I think it fits into that "behavioral finance" trap of "loss aversion".

Loss aversion - Wikipedia, the free encyclopedia



IMO, a large e-fund means giving up the expected 4% real returns (based on a 4% SWR) to avoid the *possibility* of a loss if/when an emergency might occur.

I approach an e-fund from the pragmatic view of, "can I come up with a payment in a matter of days if needed". So I keep ~ 4 months living expenses in my checking and tied money market (can be transferred immediately on-line), and some in a local bank. Beyond that, I want to keep my money working for me. A GNMA fund pays a lot more than a checking/savings account. A transfer from my portfolio might take a week to clear, so I don't count that as e-fund money, just a "replenishment of e-fund" money.

And yep, I *might* need to replenish at a loss. So far, it hasn't happened, and I'm not going to give up incremental returns on that long shot. A reasonable attempt at keeping on top of things eliminates many "emergencies", but stuff does happen.

-ERD50
I have always had a 6 months e-fund and never had to dip into my retirement savings during my working life, and sure, I accept that having an e-fund in MM and savings accounts I have probably missed out on some returns but that is a price I have been prepared to pay for piece of mind. (I do not consider the e-fund a large amount - ~2% of my total investments).

When I ER in a few months I intend to treat the income from my retirement similar to having a paycheck. If I retired today the initial withdrawal would be 2.2% then I'll increase for inflation to cope for both my pension (which is non-COLA) and my initial withdrawal. I intend to keep a 6 month e-fund outside of the retirement investments just like I have always done and yes, I am giving up some return but it's just the way I am.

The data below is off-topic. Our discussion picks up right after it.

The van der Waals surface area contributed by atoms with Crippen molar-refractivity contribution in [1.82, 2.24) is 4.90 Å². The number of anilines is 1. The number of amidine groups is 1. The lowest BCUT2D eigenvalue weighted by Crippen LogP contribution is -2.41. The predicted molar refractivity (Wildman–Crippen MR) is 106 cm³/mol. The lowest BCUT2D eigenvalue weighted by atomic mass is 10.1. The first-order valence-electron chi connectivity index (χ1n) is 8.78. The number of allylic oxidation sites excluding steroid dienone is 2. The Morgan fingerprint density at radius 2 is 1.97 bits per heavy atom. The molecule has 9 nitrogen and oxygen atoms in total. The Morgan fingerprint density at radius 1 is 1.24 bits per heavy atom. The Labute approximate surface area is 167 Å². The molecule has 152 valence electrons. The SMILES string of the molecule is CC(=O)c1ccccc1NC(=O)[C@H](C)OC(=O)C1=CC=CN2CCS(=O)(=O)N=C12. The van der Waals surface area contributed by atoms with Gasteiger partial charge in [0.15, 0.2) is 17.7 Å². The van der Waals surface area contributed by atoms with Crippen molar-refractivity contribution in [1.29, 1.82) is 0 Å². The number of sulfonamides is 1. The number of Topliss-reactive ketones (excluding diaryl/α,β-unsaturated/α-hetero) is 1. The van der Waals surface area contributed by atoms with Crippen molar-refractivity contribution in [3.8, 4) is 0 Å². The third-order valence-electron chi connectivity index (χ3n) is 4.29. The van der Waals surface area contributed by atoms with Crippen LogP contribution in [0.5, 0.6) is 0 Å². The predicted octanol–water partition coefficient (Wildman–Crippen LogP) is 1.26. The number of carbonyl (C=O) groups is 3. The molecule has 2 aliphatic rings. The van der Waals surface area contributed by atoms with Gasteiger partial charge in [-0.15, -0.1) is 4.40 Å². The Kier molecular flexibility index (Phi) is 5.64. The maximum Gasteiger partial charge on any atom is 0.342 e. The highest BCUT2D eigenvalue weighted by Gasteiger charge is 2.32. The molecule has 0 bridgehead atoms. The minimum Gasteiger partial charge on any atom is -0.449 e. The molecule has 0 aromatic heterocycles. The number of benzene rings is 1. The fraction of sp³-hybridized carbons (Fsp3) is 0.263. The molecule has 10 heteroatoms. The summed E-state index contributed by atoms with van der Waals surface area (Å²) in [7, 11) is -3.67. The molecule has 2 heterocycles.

btw, I intend to have an AA of 35/50/15 in my retirement account and while I re-balance annually now I am considering Jim Otar's recommendation of once every 4 years once in the withdrawal phase - only time will tell if I have the nerve for that.
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Old 09-19-2009, 04:58 AM   #20
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No need to have a bunch of cash around or earn practically nothing in a checking account. The credit union is now paying 3% on CD's. Better to have several set up in a ladder and take the small penalty if needed to cash one in for an emergency.